Thank you for your segment about Palestinian Christians. This is indeed a controversial topic, and I appreciate that 60 Minutes is tackling it. I am an American researcher working with families in the West Bank and Jerusalem (both Muslim and Christian). I disagree wholeheartedly with Ambassador Oren; Palestinian Christians are not leaving the West Bank because of Muslim extremism, but rather because of the inhumanity related to the Israeli occupation. In fact, I have witnessed Palestinians of all faiths joined together in the common struggle against the occupation. I have never heard any ill-will between these people, as they commonly define themselves as "Palestinian". Furthermore, for Mr. Oren to call a document that calls for non-violence in the West Bank "anti-semitic" is irresponsible and inaccurate. But this is not surprising, since Israel historically tends to call anyone who disagrees with their policies anti-semitic. I am also not surprised that Mr. Oren contacted the head of CBS in order to intimidate you from airing the piece. I am glad that you included this in your segment.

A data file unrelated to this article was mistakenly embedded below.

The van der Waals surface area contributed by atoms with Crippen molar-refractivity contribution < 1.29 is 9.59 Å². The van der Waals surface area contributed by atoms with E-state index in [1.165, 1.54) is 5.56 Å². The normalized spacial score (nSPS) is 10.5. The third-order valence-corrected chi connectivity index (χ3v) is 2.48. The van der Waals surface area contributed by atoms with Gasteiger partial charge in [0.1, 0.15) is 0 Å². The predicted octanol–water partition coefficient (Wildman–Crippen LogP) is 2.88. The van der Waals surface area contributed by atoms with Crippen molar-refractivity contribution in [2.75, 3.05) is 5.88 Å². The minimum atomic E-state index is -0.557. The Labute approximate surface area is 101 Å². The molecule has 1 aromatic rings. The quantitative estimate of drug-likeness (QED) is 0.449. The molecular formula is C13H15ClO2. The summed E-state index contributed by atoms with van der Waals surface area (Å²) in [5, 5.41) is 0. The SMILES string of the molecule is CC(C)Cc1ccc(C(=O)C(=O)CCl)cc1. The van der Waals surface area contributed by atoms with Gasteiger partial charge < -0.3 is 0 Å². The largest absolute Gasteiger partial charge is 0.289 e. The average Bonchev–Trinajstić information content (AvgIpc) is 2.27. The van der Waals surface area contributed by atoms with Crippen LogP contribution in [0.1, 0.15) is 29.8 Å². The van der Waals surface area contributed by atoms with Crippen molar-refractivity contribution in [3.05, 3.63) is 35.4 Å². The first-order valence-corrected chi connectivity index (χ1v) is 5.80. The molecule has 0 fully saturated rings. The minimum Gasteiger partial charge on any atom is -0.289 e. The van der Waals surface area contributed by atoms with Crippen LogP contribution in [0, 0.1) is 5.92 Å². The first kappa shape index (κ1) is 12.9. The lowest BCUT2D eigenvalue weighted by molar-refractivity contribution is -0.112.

I wish that the segment would have emphasized the situation in the West Bank more: restrictions of movement, arrest and detention of children, separation of families because of the wall, extreme settler violence towards Palestinians and internationals. But I glad that this story aired at all. Drawing attention to the situation in the West Bank, for Palestinians of all faiths, is essential so that Americans learn more about what is happening there and the implications of the support of Israel. It is very important that people learn more about the Israeli occupation through important programs such as yours.

Wednesday, April 18, 2012

Prisoner's Day in the West Bank